The Cable

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Meet the U.S. Ambassador to Russia, Michael McFaul

New U.S. Ambassador to Russia Michael McFaul stars in this high production value YouTube video as part of his self-introduction to the Russia people. His new publicity effort also includes a new Twitter feed @McFaul, where he tweets in Russian and English. Here’s a transcript of his remarks in the video, delivered in English with ...

New U.S. Ambassador to Russia Michael McFaul stars in this high production value YouTube video as part of his self-introduction to the Russia people. His new publicity effort also includes a new Twitter feed @McFaul, where he tweets in Russian and English.

Here’s a transcript of his remarks in the video, delivered in English with Russian subtitles, after the jump:

My name is Michael McFaul. I’m very excited to be returning to your great country. I grew up here, in the state of Montana, or ‘the regions’ as you would say in Russia. But even as a boy in Montana I developed an interest in U.S.-Soviet relations, and in particular, in the simple idea that more direct communication with the Soviets could make us and the world more secure.

Because of this belief, my first trip abroad was to the U.S.S.R. I studied abroad at Leningrad State University and at Moscow State University, and later I worked at the Moscow Carnegie Center. As President Obama’s representative in Russia, I believe my most important mission is to continue to help Russians understand who Americans are, what we stand for, and what we seek in our relationship with Russia and the Russian people.

I want to encourage Russians to visit America, and not just the big cities but places like Montana. My greatest asset and love is my family. Ours is a typical American family, watching sports, listening to music, meeting new people, and traveling around Russia are our highest priorities.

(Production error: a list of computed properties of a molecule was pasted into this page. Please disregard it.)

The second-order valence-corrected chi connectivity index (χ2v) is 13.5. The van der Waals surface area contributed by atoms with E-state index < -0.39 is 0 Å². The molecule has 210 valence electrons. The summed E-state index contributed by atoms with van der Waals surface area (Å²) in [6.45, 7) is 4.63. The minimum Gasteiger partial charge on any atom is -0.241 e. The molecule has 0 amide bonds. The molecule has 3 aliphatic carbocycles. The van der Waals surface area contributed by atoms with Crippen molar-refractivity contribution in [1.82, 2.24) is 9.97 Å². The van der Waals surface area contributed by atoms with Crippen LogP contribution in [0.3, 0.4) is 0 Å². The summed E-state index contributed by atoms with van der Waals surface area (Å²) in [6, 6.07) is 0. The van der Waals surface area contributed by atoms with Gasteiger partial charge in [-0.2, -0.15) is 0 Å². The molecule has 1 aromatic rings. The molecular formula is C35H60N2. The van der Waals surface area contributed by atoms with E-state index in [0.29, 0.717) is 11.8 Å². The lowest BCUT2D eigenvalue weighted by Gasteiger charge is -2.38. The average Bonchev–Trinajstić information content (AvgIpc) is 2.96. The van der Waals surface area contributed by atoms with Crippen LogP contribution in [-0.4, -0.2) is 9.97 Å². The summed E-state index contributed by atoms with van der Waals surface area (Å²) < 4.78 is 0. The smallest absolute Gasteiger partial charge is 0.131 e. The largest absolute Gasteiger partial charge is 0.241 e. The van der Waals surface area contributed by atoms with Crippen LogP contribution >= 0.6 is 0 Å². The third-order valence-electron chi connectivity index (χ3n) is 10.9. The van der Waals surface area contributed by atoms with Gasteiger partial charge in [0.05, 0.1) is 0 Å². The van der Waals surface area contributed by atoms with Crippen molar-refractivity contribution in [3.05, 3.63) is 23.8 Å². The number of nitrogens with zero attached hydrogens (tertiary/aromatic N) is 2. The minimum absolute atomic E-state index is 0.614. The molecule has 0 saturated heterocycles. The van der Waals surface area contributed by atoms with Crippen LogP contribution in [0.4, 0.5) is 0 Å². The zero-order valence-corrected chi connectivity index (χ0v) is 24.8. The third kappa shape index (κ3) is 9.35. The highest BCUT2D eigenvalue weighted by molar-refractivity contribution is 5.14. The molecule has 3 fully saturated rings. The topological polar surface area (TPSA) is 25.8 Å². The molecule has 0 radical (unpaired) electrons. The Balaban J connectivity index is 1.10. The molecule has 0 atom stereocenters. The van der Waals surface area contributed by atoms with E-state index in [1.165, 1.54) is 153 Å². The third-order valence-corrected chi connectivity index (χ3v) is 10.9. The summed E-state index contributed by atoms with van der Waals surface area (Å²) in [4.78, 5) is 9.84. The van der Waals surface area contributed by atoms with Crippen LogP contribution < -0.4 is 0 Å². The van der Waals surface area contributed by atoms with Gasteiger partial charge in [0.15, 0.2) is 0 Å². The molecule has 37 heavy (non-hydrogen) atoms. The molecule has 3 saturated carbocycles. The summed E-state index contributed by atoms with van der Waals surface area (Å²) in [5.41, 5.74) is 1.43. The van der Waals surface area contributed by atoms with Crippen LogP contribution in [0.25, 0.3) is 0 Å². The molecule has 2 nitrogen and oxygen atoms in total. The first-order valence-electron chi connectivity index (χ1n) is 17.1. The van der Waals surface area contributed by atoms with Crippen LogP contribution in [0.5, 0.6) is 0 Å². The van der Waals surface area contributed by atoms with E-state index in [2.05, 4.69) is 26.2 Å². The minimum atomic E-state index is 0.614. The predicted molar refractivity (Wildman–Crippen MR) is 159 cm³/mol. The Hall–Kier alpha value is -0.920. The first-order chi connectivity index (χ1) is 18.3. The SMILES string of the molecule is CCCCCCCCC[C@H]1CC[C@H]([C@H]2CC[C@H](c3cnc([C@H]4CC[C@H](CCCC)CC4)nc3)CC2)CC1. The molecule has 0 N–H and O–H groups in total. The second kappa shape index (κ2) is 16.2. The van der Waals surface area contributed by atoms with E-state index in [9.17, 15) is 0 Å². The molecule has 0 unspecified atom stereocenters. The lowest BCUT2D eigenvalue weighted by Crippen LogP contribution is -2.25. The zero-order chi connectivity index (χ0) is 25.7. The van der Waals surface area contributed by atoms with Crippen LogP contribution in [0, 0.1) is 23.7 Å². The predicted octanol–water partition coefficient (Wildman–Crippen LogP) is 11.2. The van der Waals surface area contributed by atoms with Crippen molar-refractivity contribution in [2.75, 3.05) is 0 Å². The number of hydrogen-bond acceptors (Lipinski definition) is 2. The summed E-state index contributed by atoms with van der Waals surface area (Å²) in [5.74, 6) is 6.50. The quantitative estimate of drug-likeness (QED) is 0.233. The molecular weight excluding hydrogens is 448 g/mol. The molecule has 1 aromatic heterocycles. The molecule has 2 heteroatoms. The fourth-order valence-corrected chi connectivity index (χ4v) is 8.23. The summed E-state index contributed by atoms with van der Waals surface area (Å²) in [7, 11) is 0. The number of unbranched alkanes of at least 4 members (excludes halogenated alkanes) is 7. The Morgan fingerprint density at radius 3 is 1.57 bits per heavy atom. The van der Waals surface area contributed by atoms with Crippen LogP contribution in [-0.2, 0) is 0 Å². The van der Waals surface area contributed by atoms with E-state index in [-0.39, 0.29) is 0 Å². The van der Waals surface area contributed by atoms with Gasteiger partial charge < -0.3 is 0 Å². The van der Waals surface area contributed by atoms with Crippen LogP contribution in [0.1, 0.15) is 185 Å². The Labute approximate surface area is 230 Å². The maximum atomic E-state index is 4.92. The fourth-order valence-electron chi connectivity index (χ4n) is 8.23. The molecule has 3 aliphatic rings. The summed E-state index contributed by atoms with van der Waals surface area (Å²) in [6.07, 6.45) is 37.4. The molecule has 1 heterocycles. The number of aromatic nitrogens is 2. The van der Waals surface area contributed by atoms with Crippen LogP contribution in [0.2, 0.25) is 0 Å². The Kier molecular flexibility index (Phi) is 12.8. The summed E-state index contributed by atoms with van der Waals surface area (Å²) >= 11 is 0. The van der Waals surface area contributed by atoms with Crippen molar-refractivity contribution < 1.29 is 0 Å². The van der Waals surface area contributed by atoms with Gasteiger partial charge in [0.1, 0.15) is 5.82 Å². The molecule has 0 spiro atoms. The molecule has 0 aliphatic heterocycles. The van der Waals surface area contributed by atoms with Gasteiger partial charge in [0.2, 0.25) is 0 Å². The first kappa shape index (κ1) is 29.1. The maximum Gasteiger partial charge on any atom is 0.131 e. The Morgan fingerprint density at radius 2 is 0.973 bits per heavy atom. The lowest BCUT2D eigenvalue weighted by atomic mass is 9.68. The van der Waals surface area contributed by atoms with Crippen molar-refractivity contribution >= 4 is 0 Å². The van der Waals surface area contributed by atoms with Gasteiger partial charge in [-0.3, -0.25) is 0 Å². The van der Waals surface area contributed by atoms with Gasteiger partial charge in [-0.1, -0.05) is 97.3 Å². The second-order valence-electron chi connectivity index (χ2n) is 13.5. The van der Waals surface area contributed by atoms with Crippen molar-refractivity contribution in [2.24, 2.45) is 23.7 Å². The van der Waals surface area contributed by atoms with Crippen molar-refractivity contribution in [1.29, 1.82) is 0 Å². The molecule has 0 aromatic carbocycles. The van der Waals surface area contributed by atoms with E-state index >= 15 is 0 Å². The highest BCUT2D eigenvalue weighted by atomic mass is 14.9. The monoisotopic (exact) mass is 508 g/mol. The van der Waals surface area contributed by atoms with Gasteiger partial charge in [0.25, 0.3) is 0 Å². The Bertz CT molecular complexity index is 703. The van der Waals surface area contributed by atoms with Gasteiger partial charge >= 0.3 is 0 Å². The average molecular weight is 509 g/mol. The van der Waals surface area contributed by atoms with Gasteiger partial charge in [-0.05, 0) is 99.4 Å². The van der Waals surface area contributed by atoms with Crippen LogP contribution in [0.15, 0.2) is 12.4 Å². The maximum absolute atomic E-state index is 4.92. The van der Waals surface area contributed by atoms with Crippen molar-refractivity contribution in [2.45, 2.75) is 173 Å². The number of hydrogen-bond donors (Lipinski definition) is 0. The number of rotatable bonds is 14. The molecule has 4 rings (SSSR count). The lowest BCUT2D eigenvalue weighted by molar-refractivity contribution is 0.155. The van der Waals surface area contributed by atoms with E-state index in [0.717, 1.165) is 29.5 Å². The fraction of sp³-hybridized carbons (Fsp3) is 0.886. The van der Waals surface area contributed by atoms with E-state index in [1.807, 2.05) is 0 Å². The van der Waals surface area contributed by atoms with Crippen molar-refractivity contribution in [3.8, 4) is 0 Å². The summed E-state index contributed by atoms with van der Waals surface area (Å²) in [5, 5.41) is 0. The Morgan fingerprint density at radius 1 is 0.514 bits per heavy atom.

I’ve worked closely with President Obama since the first day of his administration to develop the relationship between the United States and Russia based on our mutual interest and mutual respect for one another. The president called for a reset with Russia, animated by the belief that greater engagement could produce security and economic benefits for both of our countries.

The most important part of my job will be to foster more contact between the people of the United States and the people of Russia. I’m interested in not only meeting government officials, but people from other political parties and movements, businessmen and women, civil society activists, and regular Russians just like you.

(In Russian) I’m inviting Russians to contact me directly on Twitter and Facebook. Goodbye for now, I will see you again soon.

New U.S. Ambassador to Russia Michael McFaul stars in this high production value YouTube video as part of his self-introduction to the Russia people. His new publicity effort also includes a new Twitter feed @McFaul, where he tweets in Russian and English.

Here’s a transcript of his remarks in the video, delivered in English with Russian subtitles, after the jump:

My name is Michael McFaul. I’m very excited to be returning to your great country. I grew up here, in the state of Montana, or ‘the regions’ as you would say in Russia. But even as a boy in Montana I developed an interest in U.S.-Soviet relations, and in particular, in the simple idea that more direct communication with the Soviets could make us and the world more secure.